Touch the surfaces though and you realise it is all plastic.  Japan-spec plastic rather than Euro spec.  The aluminium coloured trim you can see in the photo above is plastic, the air-vent surrounds are plastic.  Everything is plastic.  It all feels solid though.

The BRZ test car came with optional Pioneer satnav with Bluetooth.  The Bluetooth was a faff to get connected to my phone a couple of times but once linked the sound system quality is pretty good.  The satnav is almost as good as a TomTom, which is praise indeed.  The let-down is that it doesn't have digital radio.

Below the screen is a row of knobs and under those are levers for the various climate controls.  They look absolutely brilliant, as if they were lifted from an airplane cockpit.  The chunky Start/Stop button sits below these.

Storage space consists of tiny door pockets, a large glove box and a bin just behind the handbrake, with a couple of cup holders in it.  There is no armrest, which is a strange omission and makes getting in and out for an old git like me, with a bad back, that little bit harder.
Subaru BRZ interior

The rear seats are tiny.  The coupe shape has its limitations.  The Subaru BRZ is a 2+2, although that should be more like 2 + 2.  The back seats are fit only for very young children, and even then the front seat occupants need to ratchet their seats forward.  My wife and I took our 11 year old son to a friend's house.  My wife was virtually in the glove box and my son couldn't move his feet.  There's not much head-room in the back either.  Oh, and moving the front seat forward to let a back seat occupant in makes it forget where it was so you have to find your ideal position again.

The boot has a flat floor and is deep but shallow.  My son demonstrates its size below.
Subaru BRZ boot

On the road


This is what the Subaru BRZ is all about.  The car's exterior is brilliantly executed and the interior functionally adequate but the driving experience is out of this world.

Fire up the engine and because it doesn't have a turbocharger you can actually hear it.  Also, because it's a boxer engine it makes a nice noise too.  No 4-cylinder hot hatch with a turbocharger makes a nice noise.

Dab the throttle and the engine sounds quite loud.  Open the door and pop your head outside and do the same and it isn't quite so loud - but it's still a good sound.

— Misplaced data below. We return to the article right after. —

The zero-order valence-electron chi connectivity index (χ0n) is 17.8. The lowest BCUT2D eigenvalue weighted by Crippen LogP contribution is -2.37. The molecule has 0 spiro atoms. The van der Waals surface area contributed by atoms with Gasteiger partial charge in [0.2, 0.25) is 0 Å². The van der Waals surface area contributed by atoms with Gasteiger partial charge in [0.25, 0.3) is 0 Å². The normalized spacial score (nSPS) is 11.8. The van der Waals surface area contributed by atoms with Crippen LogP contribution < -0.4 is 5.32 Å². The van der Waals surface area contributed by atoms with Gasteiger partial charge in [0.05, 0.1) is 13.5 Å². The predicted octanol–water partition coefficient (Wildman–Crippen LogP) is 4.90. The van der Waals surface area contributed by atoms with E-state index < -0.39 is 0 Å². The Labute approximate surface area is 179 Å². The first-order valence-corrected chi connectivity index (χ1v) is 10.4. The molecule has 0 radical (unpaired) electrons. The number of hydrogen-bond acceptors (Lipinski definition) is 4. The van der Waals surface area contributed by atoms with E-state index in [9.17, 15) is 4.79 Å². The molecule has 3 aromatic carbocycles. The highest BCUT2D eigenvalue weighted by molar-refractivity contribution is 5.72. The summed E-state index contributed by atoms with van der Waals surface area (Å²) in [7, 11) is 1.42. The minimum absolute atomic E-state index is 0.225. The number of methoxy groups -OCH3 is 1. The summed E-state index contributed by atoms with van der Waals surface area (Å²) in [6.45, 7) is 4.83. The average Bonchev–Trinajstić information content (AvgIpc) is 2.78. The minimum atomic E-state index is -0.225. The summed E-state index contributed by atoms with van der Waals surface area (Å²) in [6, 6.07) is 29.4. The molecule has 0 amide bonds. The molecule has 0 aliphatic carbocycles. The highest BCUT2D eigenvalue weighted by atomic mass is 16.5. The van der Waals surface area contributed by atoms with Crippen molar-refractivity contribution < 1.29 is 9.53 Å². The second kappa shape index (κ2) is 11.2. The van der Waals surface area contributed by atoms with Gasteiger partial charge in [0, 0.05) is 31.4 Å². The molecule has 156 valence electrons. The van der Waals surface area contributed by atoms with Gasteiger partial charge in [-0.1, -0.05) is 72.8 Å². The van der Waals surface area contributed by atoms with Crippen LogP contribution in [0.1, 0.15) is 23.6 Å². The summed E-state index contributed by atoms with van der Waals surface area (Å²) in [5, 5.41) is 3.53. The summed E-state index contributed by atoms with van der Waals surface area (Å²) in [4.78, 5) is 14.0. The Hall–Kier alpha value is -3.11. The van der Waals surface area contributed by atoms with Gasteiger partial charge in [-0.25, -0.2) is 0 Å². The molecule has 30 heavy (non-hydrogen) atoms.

The BRZ is fitted with a sound pipe.  Literally a pipe from the engine into the cabin, where it enters down by the clutch pedal.  I like it, you might not.  I recorded it so you can judge for yourself.

The 6-speed manual gearbox is tightly packed.  Ratios are close and actual movement of the gearknob is so small it's like using a games console controller.  This, by the way, is brilliant.

Drive away and you feel the lack of torque straight away.  Unlike most cars the red-line is all the way up at 7500rpm.  This is how Subaru coaxed 200bhp from 2 litres without a turbo.  Just like a bike engine it revs high but is low on torque.

So, fine, use it like a bike engine.  Red-line it, thrash it, cane it.  It can take it.  The clutch action is tight, the gearbox is slick, the engine revs freely.  To get pace from this car you have to physically interact with it.  It's no mega horsepower car with an auto gearbox and flappy paddles.  It is a proper, ballsy driving machine.
Subaru BRZ

Press the traction control button for 3 seconds and traction control is removed.  This should be mandatory in dry conditions.  You get a bit of wheelspin in 1st and 2nd if you're harsh with the controls.

Turn a corner and the steering is revelatory.  It's ultra-precise, like a Porsche.  The car's weight distribution and independent suspension help a great deal but some other form of magic must have been deployed.

I find it funny how supposed experts bang on and on about how Porsche has lost its way by using electric power steering in the 911, whilst simultaneously lauding the GT86 and BRZ - which uses electric power steering.  You cannot tell the difference.  These people are mad and only say hydraulic is superior to electric to try and befuddle the public into thinking they have some Gandalf-like insight into cars, which they obviously don't.

Anyway, turn a corner and you feel the rear ever so slightly move around - if you're using enough throttle or have swung it into the corner with enough vim.  This is a product not only of that rearward weight distribution but of the hard tyres.

Ah yes, the tyres.  They'll last a million miles. I left so many black 11s down so many back roads yet when I gave the car back there wan't a mark on them.  I also tried reversing up a slightly dusty slope to take some photos and they slipped and slid like they were on ice.